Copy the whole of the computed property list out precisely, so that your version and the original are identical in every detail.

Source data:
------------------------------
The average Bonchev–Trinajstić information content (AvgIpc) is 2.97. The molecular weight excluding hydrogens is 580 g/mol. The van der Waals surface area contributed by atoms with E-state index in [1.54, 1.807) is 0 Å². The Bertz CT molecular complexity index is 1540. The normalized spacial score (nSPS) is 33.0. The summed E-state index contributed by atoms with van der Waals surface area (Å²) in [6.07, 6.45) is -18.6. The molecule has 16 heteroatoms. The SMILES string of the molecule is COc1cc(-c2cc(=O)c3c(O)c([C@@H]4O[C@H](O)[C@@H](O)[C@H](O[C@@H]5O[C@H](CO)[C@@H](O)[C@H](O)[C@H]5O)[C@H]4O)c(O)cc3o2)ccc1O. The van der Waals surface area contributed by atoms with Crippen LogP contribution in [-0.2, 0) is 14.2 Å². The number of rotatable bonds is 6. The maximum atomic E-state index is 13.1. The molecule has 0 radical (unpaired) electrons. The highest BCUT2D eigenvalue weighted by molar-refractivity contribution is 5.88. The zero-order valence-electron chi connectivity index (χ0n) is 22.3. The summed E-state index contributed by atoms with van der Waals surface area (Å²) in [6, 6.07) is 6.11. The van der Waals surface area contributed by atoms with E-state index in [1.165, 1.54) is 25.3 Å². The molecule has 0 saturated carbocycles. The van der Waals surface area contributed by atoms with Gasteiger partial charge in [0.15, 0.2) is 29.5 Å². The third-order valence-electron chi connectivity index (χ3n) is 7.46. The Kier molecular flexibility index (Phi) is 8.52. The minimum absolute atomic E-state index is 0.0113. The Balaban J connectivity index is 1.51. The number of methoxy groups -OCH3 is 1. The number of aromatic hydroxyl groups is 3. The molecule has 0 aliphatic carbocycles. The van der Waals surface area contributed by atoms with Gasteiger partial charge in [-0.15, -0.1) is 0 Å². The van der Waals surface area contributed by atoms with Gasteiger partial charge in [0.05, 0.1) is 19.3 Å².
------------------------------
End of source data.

The average Bonchev–Trinajstić information content (AvgIpc) is 2.97. The molecular weight excluding hydrogens is 580 g/mol. The van der Waals surface area contributed by atoms with E-state index in [1.54, 1.807) is 0 Å². The Bertz CT molecular complexity index is 1540. The normalized spacial score (nSPS) is 33.0. The summed E-state index contributed by atoms with van der Waals surface area (Å²) in [6.07, 6.45) is -18.6. The molecule has 16 heteroatoms. The SMILES string of the molecule is COc1cc(-c2cc(=O)c3c(O)c([C@@H]4O[C@H](O)[C@@H](O)[C@H](O[C@@H]5O[C@H](CO)[C@@H](O)[C@H](O)[C@H]5O)[C@H]4O)c(O)cc3o2)ccc1O. The van der Waals surface area contributed by atoms with Crippen LogP contribution in [-0.2, 0) is 14.2 Å². The number of rotatable bonds is 6. The maximum atomic E-state index is 13.1. The molecule has 0 radical (unpaired) electrons. The highest BCUT2D eigenvalue weighted by molar-refractivity contribution is 5.88. The zero-order valence-electron chi connectivity index (χ0n) is 22.3. The summed E-state index contributed by atoms with van der Waals surface area (Å²) in [6, 6.07) is 6.11. The van der Waals surface area contributed by atoms with E-state index in [1.165, 1.54) is 25.3 Å². The molecule has 0 saturated carbocycles. The van der Waals surface area contributed by atoms with Gasteiger partial charge in [0.15, 0.2) is 29.5 Å². The third-order valence-electron chi connectivity index (χ3n) is 7.46. The Kier molecular flexibility index (Phi) is 8.52. The minimum absolute atomic E-state index is 0.0113. The Balaban J connectivity index is 1.51. The number of methoxy groups -OCH3 is 1. The number of aromatic hydroxyl groups is 3. The molecule has 0 aliphatic carbocycles. The van der Waals surface area contributed by atoms with Gasteiger partial charge in [-0.15, -0.1) is 0 Å². The van der Waals surface area contributed by atoms with Gasteiger partial charge in [0.05, 0.1) is 19.3 Å².